("Laws are for thee, but not for me.")
The arrogance of one-party government in California
By Thomas Lifson
Ever since high levels of immigration and taxation transformed California into a one-party state by driving out the middle class and importing an underclass, it has become a textbook example of a banana republic, in hi-tech guise. An editorial in the Washington Times last year highlights stunning chicanery – truly unbelievable arrogance on the part of the state’s political class:
The California state Senate voted 28-8 Wednesday to exempt itself from the pointless gun-control laws that apply to the rest of the populace. Legislators apparently think they alone are worthy to pack heat on the streets for personal protection, and the masses ought to wait until the police arrive.
California’s gun control laws are draconian, and getting a concealed carry permit depends on the whim of your local sheriff. If, like most Californians, you live in an urban county, it may be all but impossible, absent public death threats lodged against you.
But not for our legislators. Secure in the permanent majority, Democrats just feather their own nests and exempt themselves from the laws that constrain the rest of us.
The editorial notes how the solons have made it difficult to impossible to detect how much they actually pull from the public purse. Average “compensation” is $140,000, but this omits the lavish benefits and exemptions they get. There is a “car allowance” sufficient to pay the lease on luxury cars for every member of the state legislature. They also get a “per diem” payment that permits them to deduct part of their compensation from state and federal income taxes. (Incidentally, our state income taxes, like our state sales taxes and state gasoline taxes, are either the highest in the nation or nearly so.) But legislators don’t have to worry about the gasoline taxes; they get gasoline for free.
But don’t worry, the chumps citizens are unlikely to catch on to the degree of screwing they are getting.
Attempts by a handful of reformers to require politicians to provide a full annual disclosure of the benefits received from the public treasury have been rebuffed. Currently, government officials must file a statement of economic interests revealing income from any source other than a local, state, or federal government agency. Gifts worth more than $50 also must be disclosed, but lawmakers rejected a bill that would have prohibited acceptance of concert and sporting event tickets, gift cards, spa treatments, golf outings, and other benefits from lobbyists trying to buy votes.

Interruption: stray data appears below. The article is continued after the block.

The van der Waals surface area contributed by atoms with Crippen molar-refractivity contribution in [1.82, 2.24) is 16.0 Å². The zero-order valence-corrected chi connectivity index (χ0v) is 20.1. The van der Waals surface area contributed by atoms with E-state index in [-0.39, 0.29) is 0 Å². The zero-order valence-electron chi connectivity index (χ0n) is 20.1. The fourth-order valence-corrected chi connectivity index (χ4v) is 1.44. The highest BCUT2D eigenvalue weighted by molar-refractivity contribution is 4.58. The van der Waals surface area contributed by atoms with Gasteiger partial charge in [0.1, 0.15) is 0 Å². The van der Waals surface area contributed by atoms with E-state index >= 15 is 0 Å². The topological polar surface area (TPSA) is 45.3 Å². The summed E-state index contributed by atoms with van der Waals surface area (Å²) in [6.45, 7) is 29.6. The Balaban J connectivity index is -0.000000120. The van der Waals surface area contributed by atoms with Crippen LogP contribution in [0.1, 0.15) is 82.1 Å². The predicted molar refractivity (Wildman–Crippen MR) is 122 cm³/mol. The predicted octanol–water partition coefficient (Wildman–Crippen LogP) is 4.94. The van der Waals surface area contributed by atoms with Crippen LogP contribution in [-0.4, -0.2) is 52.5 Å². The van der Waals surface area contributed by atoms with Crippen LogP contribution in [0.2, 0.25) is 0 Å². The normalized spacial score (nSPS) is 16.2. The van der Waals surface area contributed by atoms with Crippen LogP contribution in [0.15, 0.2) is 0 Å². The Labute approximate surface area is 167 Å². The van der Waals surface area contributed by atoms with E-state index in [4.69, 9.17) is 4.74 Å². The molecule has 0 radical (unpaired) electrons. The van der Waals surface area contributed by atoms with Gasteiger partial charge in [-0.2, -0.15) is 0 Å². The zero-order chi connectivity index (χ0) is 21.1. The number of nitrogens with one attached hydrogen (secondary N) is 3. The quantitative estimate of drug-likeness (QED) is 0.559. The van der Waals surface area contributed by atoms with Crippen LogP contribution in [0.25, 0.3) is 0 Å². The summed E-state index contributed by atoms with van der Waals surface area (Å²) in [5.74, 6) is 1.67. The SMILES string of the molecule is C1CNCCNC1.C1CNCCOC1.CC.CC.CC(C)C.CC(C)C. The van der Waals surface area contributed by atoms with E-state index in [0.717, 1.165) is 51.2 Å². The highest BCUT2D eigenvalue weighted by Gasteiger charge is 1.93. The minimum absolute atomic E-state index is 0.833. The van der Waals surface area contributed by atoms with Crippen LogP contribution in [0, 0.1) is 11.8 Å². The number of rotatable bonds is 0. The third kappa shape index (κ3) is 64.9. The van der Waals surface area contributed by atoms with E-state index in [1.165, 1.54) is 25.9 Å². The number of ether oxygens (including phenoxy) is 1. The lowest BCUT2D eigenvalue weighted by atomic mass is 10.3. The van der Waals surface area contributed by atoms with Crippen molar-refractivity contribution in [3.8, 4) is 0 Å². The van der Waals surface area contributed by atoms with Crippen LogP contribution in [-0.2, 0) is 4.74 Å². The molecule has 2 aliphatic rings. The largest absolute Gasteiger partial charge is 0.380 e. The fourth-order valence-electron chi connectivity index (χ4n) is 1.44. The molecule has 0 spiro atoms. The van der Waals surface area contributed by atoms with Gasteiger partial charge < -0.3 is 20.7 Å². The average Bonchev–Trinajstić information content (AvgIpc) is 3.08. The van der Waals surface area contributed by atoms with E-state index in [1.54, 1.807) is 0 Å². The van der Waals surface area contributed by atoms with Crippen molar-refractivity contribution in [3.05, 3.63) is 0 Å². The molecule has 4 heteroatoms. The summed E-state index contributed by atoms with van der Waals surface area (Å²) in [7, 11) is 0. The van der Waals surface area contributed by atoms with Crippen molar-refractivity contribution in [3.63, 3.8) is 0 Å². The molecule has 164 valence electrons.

Bills of this nature never meet an honest fate in which roll-call votes put members on the record as favoring or opposing each idea. Instead, reform measures are held in committee to die quietly as legislative deadlines pass. As of last week, it’s effectively impossible for a bill to become law if it hasn’t already passed in at least one of the chambers.
This very maneuver was used to kill:
... [a] bill that would have eliminated the practice of allowing select public employees to avoid paying red-light-camera tickets and escape any consequence for using toll roads without paying. The current system grants free rides to politicians, court workers, police officers, city council members, social workers, meter maids and their spouses. The bill failed even after a compromise amendment deleted the requirement to pay red-light-camera tickets.
So a broad swath of what laughingly may be called “public servants” is exempt from any consequences for dangerous driving practices. The last time (years ago) I accidentally tripped a red light camera, it cost almost four hundred bucks, and I would be surprised if the tab were not already well above half a grand, what with the “court fees” added onto the actual fine for a traffic infraction.